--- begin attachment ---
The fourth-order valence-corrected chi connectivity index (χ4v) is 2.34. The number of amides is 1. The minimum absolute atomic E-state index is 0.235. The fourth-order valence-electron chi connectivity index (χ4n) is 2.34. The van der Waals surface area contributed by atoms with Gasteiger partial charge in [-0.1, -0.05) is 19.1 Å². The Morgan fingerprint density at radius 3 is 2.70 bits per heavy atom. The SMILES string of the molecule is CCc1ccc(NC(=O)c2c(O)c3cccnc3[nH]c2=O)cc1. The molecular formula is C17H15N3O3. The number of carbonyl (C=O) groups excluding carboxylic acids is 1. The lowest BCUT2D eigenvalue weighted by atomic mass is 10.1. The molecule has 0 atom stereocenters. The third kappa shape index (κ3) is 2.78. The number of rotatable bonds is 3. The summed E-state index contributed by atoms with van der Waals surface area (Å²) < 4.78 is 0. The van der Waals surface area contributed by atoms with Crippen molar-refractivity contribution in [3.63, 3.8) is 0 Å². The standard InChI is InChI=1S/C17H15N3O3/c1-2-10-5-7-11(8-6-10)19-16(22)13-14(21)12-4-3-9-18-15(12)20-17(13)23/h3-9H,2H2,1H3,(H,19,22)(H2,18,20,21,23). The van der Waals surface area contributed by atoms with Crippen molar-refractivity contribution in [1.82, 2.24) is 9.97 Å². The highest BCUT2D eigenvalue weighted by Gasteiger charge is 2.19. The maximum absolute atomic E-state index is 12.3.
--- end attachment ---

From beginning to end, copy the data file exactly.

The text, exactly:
The fourth-order valence-corrected chi connectivity index (χ4v) is 2.34. The number of amides is 1. The minimum absolute atomic E-state index is 0.235. The fourth-order valence-electron chi connectivity index (χ4n) is 2.34. The van der Waals surface area contributed by atoms with Gasteiger partial charge in [-0.1, -0.05) is 19.1 Å². The Morgan fingerprint density at radius 3 is 2.70 bits per heavy atom. The SMILES string of the molecule is CCc1ccc(NC(=O)c2c(O)c3cccnc3[nH]c2=O)cc1. The molecular formula is C17H15N3O3. The number of carbonyl (C=O) groups excluding carboxylic acids is 1. The lowest BCUT2D eigenvalue weighted by atomic mass is 10.1. The molecule has 0 atom stereocenters. The third kappa shape index (κ3) is 2.78. The number of rotatable bonds is 3. The summed E-state index contributed by atoms with van der Waals surface area (Å²) < 4.78 is 0. The van der Waals surface area contributed by atoms with Crippen molar-refractivity contribution in [3.63, 3.8) is 0 Å². The standard InChI is InChI=1S/C17H15N3O3/c1-2-10-5-7-11(8-6-10)19-16(22)13-14(21)12-4-3-9-18-15(12)20-17(13)23/h3-9H,2H2,1H3,(H,19,22)(H2,18,20,21,23). The van der Waals surface area contributed by atoms with Crippen molar-refractivity contribution in [1.82, 2.24) is 9.97 Å². The highest BCUT2D eigenvalue weighted by Gasteiger charge is 2.19. The maximum absolute atomic E-state index is 12.3.